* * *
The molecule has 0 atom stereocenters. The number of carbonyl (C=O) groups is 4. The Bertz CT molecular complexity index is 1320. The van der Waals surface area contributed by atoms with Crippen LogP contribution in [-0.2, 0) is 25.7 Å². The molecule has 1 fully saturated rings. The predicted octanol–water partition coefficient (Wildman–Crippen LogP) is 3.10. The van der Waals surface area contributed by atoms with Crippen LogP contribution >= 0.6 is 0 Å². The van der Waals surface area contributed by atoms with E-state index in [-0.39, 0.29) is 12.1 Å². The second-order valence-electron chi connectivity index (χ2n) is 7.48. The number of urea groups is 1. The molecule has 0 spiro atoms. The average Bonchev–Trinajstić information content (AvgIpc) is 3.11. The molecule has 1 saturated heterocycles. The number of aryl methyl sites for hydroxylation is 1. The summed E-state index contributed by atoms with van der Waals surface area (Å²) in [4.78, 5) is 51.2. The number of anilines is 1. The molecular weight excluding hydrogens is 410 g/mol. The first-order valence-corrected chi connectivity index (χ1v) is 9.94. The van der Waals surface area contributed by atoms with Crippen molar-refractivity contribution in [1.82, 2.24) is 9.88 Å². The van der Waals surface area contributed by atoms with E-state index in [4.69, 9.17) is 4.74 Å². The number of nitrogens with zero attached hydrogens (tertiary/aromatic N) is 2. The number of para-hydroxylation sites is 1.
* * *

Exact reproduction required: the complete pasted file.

The molecule has 0 atom stereocenters. The number of carbonyl (C=O) groups is 4. The Bertz CT molecular complexity index is 1320. The van der Waals surface area contributed by atoms with Crippen LogP contribution in [-0.2, 0) is 25.7 Å². The molecule has 1 fully saturated rings. The predicted octanol–water partition coefficient (Wildman–Crippen LogP) is 3.10. The van der Waals surface area contributed by atoms with Crippen LogP contribution >= 0.6 is 0 Å². The van der Waals surface area contributed by atoms with E-state index in [-0.39, 0.29) is 12.1 Å². The second-order valence-electron chi connectivity index (χ2n) is 7.48. The number of urea groups is 1. The molecule has 0 spiro atoms. The average Bonchev–Trinajstić information content (AvgIpc) is 3.11. The molecule has 1 saturated heterocycles. The number of aryl methyl sites for hydroxylation is 1. The summed E-state index contributed by atoms with van der Waals surface area (Å²) in [4.78, 5) is 51.2. The number of anilines is 1. The molecular weight excluding hydrogens is 410 g/mol. The first-order valence-corrected chi connectivity index (χ1v) is 9.94. The van der Waals surface area contributed by atoms with Crippen molar-refractivity contribution in [1.82, 2.24) is 9.88 Å². The van der Waals surface area contributed by atoms with E-state index in [4.69, 9.17) is 4.74 Å². The number of nitrogens with zero attached hydrogens (tertiary/aromatic N) is 2. The number of para-hydroxylation sites is 1.